Mastering the Mini-Break

Define: Mini-Break (noun) – A two or three-day jaunt to an inspiring destination. A weekend of bliss, adventure or cultural immersion. A temporary cure to wanderlust. The time-poor travellers’ secret weapon.

The mini-break is my hobby, my passion and my addiction

 

I love nothing more than sneaking off for a weekend away, whether it be alone, with my partner or friends. Like many of my fellow full-time working comrades, most of my annual leave is already allocated as soon as the new financial year starts. Leaving free weekends as my only chance for a last-minute escape. Mini-Breaks are also medicinal. The perfect cure to the post-holiday blues and an antidote to fernweh, that familiar feeling of longing for far off places.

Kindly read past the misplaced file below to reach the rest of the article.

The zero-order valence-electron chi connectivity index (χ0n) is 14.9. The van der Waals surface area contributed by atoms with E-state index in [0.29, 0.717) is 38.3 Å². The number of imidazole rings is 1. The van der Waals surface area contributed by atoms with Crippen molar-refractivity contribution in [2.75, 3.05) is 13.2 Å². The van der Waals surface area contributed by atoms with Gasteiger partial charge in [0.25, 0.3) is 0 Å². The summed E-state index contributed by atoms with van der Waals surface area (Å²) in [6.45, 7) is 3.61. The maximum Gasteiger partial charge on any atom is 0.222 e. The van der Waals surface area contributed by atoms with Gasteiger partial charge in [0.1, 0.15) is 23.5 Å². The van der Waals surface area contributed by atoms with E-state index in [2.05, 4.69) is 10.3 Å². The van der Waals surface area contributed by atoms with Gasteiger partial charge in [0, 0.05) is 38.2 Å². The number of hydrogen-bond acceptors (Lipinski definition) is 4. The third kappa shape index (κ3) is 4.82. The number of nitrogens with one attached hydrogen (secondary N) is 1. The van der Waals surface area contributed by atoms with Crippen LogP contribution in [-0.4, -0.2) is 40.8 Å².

I squeeze in at least four of these sensational little trips a year. But of course, dragging your suitcase into the office or rushing through a busy airport at an un-godly hour of the morning may not be everyone’s cup of tea.  So here is my chance to convince you with 8 tips for mastering and making the most of the mini-break.

 

1. Get planning

Formulating a vague plan for your weekend is the best advice I can give. If you only have two or three days away, you want to be sure that you see, do and experience the best of what the destination has on offer. There is always space of spontaneity or “happy accidents” but planning makes sure you don’t miss out. Also planning adds to the anticipation of your trip, which helps to extend the pleasure of the whole experience.

 

How to Plan

Bookshelf, Travel Guides
My favourite guidebooks (including my “bible”)